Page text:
3. Linda Curran Reply

    Hi, to be honest I am struggling with the foods on this nutritional plan. Most of the items on the weekly shopping list I need to purchase as I have never had those things in my pantry. Last night I made the Thai Fish Cakes and personally I thought they were disgusting. I don’t mean to be rude but like I said I am struggling.

    This is the first time I have ever had cottage cheese in my fridge and actually finished it and replenished it again….wow… that in itself is a bit of a miracle for me…

    I am hoping it will all get easier as we go on.


  4. Daniela Reply

    I used Michelle bridges ‘crunch time’ cookbook as a nutritional guide whilst doin. A separate exercise program. I found it had good ideas and generally sound advice. However I find that I need far more than 1200 calories a day with my exercise levels and i adjust accordingly. I’m hitting my goals -smashing them actually. So that’s not an issue.
    I’m slightly concerned that the recommended 1200 calorie intake is not sustainable for any adult for an extended period of time.
    So whilst you don’t like the word ‘maintenance’, you surely don’t advise people to restrict calories to only 1200 a day long term? Considering that an average adults intake as advised by the WHO is minimum 2100 cals. 1200 is actually quite restrictive.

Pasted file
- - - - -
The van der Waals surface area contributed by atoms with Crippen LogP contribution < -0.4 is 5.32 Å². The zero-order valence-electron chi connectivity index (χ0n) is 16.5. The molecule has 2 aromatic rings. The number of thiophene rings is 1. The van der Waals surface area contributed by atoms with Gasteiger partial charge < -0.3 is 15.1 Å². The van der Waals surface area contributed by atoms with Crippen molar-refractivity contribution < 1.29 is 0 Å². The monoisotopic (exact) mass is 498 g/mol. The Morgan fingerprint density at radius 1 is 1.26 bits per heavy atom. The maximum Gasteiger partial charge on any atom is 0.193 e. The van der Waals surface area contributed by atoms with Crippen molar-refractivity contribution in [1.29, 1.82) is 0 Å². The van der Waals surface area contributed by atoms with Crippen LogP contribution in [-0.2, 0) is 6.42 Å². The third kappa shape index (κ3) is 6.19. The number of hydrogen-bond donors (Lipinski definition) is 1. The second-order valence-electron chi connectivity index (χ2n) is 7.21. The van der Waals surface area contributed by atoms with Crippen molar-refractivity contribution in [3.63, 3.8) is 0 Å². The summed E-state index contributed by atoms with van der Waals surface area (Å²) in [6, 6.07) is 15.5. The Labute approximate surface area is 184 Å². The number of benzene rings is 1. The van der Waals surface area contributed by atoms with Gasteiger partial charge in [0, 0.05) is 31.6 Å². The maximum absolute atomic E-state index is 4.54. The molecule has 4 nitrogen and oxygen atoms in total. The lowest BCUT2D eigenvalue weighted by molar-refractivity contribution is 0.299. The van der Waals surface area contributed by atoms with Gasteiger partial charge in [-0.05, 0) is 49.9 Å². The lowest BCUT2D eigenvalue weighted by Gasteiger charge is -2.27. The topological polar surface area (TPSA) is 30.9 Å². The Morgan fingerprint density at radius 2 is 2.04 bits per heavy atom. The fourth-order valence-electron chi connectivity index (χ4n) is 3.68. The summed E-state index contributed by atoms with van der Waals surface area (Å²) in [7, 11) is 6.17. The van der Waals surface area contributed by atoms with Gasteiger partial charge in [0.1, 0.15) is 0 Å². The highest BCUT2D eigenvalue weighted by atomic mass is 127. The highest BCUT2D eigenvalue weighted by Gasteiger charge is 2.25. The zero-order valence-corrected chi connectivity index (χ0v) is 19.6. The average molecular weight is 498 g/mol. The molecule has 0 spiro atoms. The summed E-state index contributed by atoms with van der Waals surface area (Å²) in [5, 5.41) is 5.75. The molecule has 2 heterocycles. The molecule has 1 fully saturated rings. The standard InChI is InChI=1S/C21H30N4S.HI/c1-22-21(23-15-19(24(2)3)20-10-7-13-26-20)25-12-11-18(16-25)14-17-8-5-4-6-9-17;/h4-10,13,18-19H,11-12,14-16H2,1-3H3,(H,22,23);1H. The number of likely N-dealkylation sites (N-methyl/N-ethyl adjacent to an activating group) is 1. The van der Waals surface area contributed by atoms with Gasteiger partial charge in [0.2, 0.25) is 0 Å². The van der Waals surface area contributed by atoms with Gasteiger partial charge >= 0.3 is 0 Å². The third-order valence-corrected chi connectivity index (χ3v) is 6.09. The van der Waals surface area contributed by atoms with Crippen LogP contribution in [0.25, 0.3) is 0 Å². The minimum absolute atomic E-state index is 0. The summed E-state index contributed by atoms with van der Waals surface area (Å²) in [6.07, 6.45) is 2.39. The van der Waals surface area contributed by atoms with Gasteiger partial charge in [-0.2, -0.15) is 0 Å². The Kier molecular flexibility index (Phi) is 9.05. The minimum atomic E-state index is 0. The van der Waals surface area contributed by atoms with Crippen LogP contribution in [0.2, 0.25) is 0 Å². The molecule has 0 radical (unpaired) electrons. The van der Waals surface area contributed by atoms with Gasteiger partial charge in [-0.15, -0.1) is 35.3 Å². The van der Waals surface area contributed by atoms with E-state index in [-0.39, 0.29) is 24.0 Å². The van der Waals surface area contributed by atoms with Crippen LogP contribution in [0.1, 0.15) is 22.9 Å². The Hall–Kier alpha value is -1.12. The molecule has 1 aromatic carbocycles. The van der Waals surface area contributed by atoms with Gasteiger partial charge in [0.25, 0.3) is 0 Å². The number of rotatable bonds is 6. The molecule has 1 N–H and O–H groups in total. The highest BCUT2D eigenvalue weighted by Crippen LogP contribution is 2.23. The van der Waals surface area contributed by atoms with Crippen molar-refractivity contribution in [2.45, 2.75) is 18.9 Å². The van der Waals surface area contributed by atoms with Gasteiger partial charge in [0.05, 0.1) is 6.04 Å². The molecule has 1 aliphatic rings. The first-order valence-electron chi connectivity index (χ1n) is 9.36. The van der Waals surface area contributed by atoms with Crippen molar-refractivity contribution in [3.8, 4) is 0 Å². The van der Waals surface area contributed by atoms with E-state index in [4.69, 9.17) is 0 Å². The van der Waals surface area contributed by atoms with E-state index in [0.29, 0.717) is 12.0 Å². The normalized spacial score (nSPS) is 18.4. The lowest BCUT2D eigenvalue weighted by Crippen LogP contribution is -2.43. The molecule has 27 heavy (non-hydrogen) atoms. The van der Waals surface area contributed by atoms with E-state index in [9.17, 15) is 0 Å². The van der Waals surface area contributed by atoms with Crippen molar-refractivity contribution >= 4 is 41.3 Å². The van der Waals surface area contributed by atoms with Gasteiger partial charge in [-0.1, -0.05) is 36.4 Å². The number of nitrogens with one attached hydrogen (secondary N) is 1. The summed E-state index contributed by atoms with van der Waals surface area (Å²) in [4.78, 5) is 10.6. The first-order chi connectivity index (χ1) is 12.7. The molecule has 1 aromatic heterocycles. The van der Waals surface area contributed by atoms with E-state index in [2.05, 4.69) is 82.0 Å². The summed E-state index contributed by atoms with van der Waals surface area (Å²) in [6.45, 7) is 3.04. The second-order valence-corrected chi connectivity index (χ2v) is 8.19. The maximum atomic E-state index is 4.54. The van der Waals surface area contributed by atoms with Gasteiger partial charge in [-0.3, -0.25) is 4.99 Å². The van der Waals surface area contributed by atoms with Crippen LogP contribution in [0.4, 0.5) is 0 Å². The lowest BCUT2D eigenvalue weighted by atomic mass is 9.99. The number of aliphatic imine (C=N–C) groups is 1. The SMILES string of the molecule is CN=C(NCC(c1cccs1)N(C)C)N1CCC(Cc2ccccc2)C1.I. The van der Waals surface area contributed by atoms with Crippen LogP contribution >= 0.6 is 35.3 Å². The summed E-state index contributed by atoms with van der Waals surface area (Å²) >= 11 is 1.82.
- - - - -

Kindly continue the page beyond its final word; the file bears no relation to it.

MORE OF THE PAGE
Could you please clarify then the advice given as to how people should continue with their eating post 12wbt?

  5. Erica Grandjean Reply

    Hi Daniela. I’m Erica, one of the dietitians here at 12WBT. Thanks for your post!

    It’s awesome to hear that you’ve been using Mish’s Crunchtime Cookbook and are achieving great results. It sounds like you’re training hard, which we love to hear!

    At 12WBT, we strongly believe in evidence based practise and the 1200 calories per day Meal Plan for female weight loss is no exception. Weight loss is a result of a calorie deficit. If we consume fewer calories than we burn, we lose weight. The greater the calorie deficit, the greater the weight loss. Studies have shown that 1000-1200 calorie diets are not only effective for weight loss, but that the weight loss is sustainable over a long period of time. However, that does not mean that 1200 calories per day is the magical calorie allowance for each individual… especially long term.

    1200 calories is great for weight loss but for weight maintenance (or weight loss while training at a high level), we recommend more. 12WBT provides a range of Calorie Levels for members with different goals – for those wanting to maintain their weight, we suggest starting with 1500 calories per day, making further adjustments until they find the number that works for them. For our members participating in our running Programs, we suggest 1500-2500 calories per day, depending on their training load. Everyone is different and if weight loss is no longer a goal for you, we encourage you to increase your calorie intake to something that allows you to maintain your weight and smash your training goals. You may do this by bulking up your main meals and/or adding larger or more frequent snacks into your day.

    I’m sure that you’ve learnt a lot about food, nutrition and portion sizes while you’ve been following the plans in the Crunchtime Cookbook – these lessons are most important as you form new eating habits. It’s these habits (e.g. smaller portion sizes, eating less processed foods, enjoying a variety of foods, etc.) that will keep you moving forwards to your goals, whatever they may be!

    Erica 🙂